ST PAUL, Minn. — The DFL-controlled Minnesota Legislature sent 75 bills to Gov. Walz's desk this session, going far beyond the 18 pieces of legislation it took to create the state's next two-year budget.
School meals, recreational cannabis, paid leave, automatic voter registration, gun control, abortion legal protections, affordable housing, school funding, childcare credits, pre-K scholarships, nursing home aid, infrastructure, and rebate checks are just part of a long list to unpack from the 2023 Session.
"A lot of these are bills we've passed before in the Minnesota House, but they always hit the brick wall of the Republican-controlled Minnesota Senate," House Speaker Melissa Hortman, a Brooklyn Park Democrat, told KARE.
"Most people are frustrated about the partisan gridlock we’ve had in Minnesota the last 10 years. The difference this year was the DFL-led Senate."
Rep. Hortman pushed back against the GOP narrative that the DFL "trifecta" mislead voters with its aggressive agenda and targeted spending of the state's record budget surplus.
"Protecting reproductive freedom? Super popular. Paid family medical leave? Super popular. Reasonable gun violence prevention measures? Super popular," Hortman asserted.
"So, we did those things people have been waiting for the legislature to do a very long time."
Democrats assert the things they've done this session will transform the lives of Minnesotans in a positive way for generations to come. Gov. Walz often uses the term "generational impact" to describe the bills he has signed into law this year, especially those aimed at curbing childhood poverty and the state's learning disparities.
Republicans say the Democrats broke a campaign promise to give most of the surplus back to taxpayers, and instead have raised new taxes and increased both short-term and permanent spending.
"Oinky! Oinky! Piggy! Piggy! Boy, do some politicians like to spend other people's money!" Rep. Pat Garofalo told House colleagues during the final hours of the session Monday.
"Understand as we congratulate and pat each other on the back for what is an unprecedented, explosive amount of government spending in our state and now record borrowing, what does this mean for the future of Minnesota?"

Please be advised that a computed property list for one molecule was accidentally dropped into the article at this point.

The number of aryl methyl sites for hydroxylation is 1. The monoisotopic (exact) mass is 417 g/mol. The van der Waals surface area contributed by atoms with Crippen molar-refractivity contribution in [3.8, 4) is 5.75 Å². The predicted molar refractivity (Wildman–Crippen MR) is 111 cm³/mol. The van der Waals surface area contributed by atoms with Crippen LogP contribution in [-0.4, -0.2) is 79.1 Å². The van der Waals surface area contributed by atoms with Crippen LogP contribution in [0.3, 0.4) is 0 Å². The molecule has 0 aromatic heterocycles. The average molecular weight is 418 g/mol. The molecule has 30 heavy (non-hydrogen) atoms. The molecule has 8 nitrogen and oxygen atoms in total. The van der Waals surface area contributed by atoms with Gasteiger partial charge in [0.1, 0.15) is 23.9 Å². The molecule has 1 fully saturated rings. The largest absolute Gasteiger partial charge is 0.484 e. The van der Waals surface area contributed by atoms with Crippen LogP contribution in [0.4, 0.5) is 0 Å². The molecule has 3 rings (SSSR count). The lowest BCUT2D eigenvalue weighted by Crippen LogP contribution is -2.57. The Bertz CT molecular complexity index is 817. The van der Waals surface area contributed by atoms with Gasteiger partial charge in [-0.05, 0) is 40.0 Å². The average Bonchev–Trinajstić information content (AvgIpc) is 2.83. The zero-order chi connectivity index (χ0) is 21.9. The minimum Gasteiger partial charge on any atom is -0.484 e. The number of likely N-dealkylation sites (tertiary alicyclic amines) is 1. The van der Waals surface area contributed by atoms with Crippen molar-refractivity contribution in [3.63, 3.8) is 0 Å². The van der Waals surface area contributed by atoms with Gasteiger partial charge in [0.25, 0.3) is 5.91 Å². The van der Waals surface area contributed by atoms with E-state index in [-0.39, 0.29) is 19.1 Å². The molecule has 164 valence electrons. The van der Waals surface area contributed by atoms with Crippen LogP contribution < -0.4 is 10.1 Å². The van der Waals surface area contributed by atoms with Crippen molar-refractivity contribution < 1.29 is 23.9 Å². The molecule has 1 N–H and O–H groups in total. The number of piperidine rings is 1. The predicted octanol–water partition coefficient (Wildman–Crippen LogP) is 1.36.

Garofalo and fellow Republicans warned that the legislation Democrats are putting into law this year will be a burden for businesses and drive more entrepreneurs and companies out of the state.
Senate Minority Leader Mark Johnson said the spending levels will set the state up for a fiscal crisis in an economic downturn.
"Let's say we go into a recession, what are we going to have to do?" Sen. Johnson told KARE.
"We either raise taxes to support government or we have to start to cut services. We've created an expectation now the government's going to take care of everybody in every situation, whether you're a millionaire or low-income. So, we're going to have some real fiscal problems after this session."
The GOP contingent called out Democrats for tax increases in several of the major budget bills. The transportation bill included indexing the state's gas tax to the rate of inflation, and a 50-cent road impact fee on non-food retail deliveries of more than $100.
The same bill added a 0.75 percent sales tax -- three-quarters of one cent on the dollar -- in the seven-county Twin Cities Metro to pay for bus transit and local road projects.
The Housing bill added a 0.25 percent sales tax -- one-quarter of one cent on the dollar -- in the seven-county Metro area to support affordable housing vouchers.
Hortman pointed out that $12 million of the projected $17 million surplus is one-time money.
"When we looked at the state's one-time surplus, we spent it on one-time things. When we look at the state's ongoing needs, we had to have ongoing revenue to meet those needs."
Democrats have also taken heat for the rebate checks -- $260 per person, $520 per married couple, plus $260 per child for up to three children for a total of $1,300 for a family of five. Those checks aren't available to joint filers who make more than $150,000 per year and those single filers who earn more than $75,000.
Hortman said in her mind the surplus was returned to the people of the state because it went to helping those who need it most -- workers who bore the brunt of the pandemic in many cases.
"A lot of it will be going back to workers directly, so whether it’s a childcare worker or somebody in a nursing home, or someone who’s a nurse in a hospital."